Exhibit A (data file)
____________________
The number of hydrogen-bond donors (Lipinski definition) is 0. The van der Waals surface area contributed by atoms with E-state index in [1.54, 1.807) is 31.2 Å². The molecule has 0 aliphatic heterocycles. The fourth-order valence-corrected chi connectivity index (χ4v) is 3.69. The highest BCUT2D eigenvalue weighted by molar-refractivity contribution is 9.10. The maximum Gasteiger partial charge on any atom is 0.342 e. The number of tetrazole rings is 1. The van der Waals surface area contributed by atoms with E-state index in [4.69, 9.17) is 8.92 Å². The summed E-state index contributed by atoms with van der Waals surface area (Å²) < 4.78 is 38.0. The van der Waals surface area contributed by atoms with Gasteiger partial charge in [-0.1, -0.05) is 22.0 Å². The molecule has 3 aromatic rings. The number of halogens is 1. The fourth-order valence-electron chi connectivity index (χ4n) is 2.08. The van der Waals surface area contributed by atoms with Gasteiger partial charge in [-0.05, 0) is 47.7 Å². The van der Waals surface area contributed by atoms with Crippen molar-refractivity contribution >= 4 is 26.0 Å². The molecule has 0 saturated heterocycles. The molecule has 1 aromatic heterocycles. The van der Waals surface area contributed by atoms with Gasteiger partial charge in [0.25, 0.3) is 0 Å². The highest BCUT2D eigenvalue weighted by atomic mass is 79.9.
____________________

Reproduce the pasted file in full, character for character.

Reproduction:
The number of hydrogen-bond donors (Lipinski definition) is 0. The van der Waals surface area contributed by atoms with E-state index in [1.54, 1.807) is 31.2 Å². The molecule has 0 aliphatic heterocycles. The fourth-order valence-corrected chi connectivity index (χ4v) is 3.69. The highest BCUT2D eigenvalue weighted by molar-refractivity contribution is 9.10. The maximum Gasteiger partial charge on any atom is 0.342 e. The number of tetrazole rings is 1. The van der Waals surface area contributed by atoms with E-state index in [4.69, 9.17) is 8.92 Å². The summed E-state index contributed by atoms with van der Waals surface area (Å²) < 4.78 is 38.0. The van der Waals surface area contributed by atoms with Gasteiger partial charge in [-0.1, -0.05) is 22.0 Å². The molecule has 3 aromatic rings. The number of halogens is 1. The fourth-order valence-electron chi connectivity index (χ4n) is 2.08. The van der Waals surface area contributed by atoms with Gasteiger partial charge in [-0.05, 0) is 47.7 Å². The van der Waals surface area contributed by atoms with Crippen molar-refractivity contribution >= 4 is 26.0 Å². The molecule has 0 saturated heterocycles. The molecule has 1 aromatic heterocycles. The van der Waals surface area contributed by atoms with Gasteiger partial charge in [0.25, 0.3) is 0 Å². The highest BCUT2D eigenvalue weighted by atomic mass is 79.9.